In the halls of MD Anderson Cancer Center, Vitrakvi is known for having a “Lazarus effect” in some patients because the drug can reverse late-stage cancer that has defied all other treatment options.
Roche Holding AG priced the company’s personalized cancer treatment Rozlytrek at about $17,050 per month, nearly half of the monthly price of a rival drug from Bayer AG and Eli Lilly and Co. that was approved during 2018.
The EMA recommended approving Vitrakvi to tackle tumors with a specific genetic mutation regardless of where the disease started.
The U.S. Food and Drug Administration lifted a partial clinical hold placed on AbbVie’s Phase III CANOVA trial evaluating venetoclax for the treatment of relapsed/refractory multiple myeloma.
Columbia Care Announces Launch of Pioneering Research Study to Identify Genetic Factors Affecting the Efficacy and Safety of Medical Cannabis
Columbia Care Inc. announced the initiation of a research study designed to optimize the use of the company’s precisely manufactured, pharmaceutical-quality medical cannabis products through the identification of genetic factors affecting their safety and efficacy.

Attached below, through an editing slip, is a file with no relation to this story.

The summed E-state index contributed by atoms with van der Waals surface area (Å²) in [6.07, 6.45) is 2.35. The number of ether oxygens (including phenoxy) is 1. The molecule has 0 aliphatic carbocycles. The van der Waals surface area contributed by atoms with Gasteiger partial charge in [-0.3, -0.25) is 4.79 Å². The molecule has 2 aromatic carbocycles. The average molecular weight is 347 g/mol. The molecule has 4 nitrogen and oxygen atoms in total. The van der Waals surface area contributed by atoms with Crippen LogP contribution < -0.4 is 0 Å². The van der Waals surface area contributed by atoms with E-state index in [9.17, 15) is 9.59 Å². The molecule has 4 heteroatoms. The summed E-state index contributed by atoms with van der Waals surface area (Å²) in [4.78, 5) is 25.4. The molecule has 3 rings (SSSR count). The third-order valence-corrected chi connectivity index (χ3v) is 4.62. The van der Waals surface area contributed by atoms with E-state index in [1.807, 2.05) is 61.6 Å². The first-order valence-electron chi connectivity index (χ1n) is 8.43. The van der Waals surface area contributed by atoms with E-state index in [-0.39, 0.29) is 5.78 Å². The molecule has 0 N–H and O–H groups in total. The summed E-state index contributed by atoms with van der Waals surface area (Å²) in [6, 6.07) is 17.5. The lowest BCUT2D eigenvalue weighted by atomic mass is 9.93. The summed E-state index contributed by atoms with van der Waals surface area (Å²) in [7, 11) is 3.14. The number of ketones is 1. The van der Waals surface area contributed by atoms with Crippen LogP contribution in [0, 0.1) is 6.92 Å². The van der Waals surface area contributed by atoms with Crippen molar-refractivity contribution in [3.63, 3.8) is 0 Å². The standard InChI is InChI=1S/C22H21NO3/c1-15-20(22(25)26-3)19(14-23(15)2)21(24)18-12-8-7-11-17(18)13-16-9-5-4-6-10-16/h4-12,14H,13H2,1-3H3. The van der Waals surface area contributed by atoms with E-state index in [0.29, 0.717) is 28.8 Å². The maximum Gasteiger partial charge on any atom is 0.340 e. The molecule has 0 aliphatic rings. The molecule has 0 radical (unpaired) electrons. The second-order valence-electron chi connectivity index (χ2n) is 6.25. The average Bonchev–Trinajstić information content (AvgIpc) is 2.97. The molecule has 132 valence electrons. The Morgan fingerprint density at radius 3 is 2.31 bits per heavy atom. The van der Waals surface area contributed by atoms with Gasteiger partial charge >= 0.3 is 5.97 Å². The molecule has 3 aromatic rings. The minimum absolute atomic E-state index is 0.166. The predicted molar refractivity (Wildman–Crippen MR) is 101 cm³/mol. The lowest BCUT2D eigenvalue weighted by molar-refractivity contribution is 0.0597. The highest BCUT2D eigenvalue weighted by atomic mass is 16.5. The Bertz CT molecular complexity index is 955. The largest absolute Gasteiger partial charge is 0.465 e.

The advent of increasingly more mainstream and affordable genetic testing enables powerful genetic research – but that power is directly associated with the strength and diversity of the database of genetic information available.
Swiss drugmaker Roche’s push into personalized cancer medicines hit a milestone with Japanese approval of a new drug, Rozlytrek, that targets patients who must be identified via genetic profiling.
Researchers have harnessed the power of social media to build a genetic database, according to a new report.
The statistics are staggering and well-known. Despite an increasing pipeline of drugs targeting rare diseases, 95 percent of the 7,000 disorders classified as rare still have no indicated treatment option. Eighty percent of rare diseases are genetically based, and more than half of the 30 million Americans affected by rare disorders are children. Rare diseases can take five to seven years to be accurately diagnosed, partly because they are inherently difficult to identify and because there are relatively few physicians equipped to recognize and design an appropriate treatment plan for a disorder that will, at most, affect 200,000 people (but often far fewer).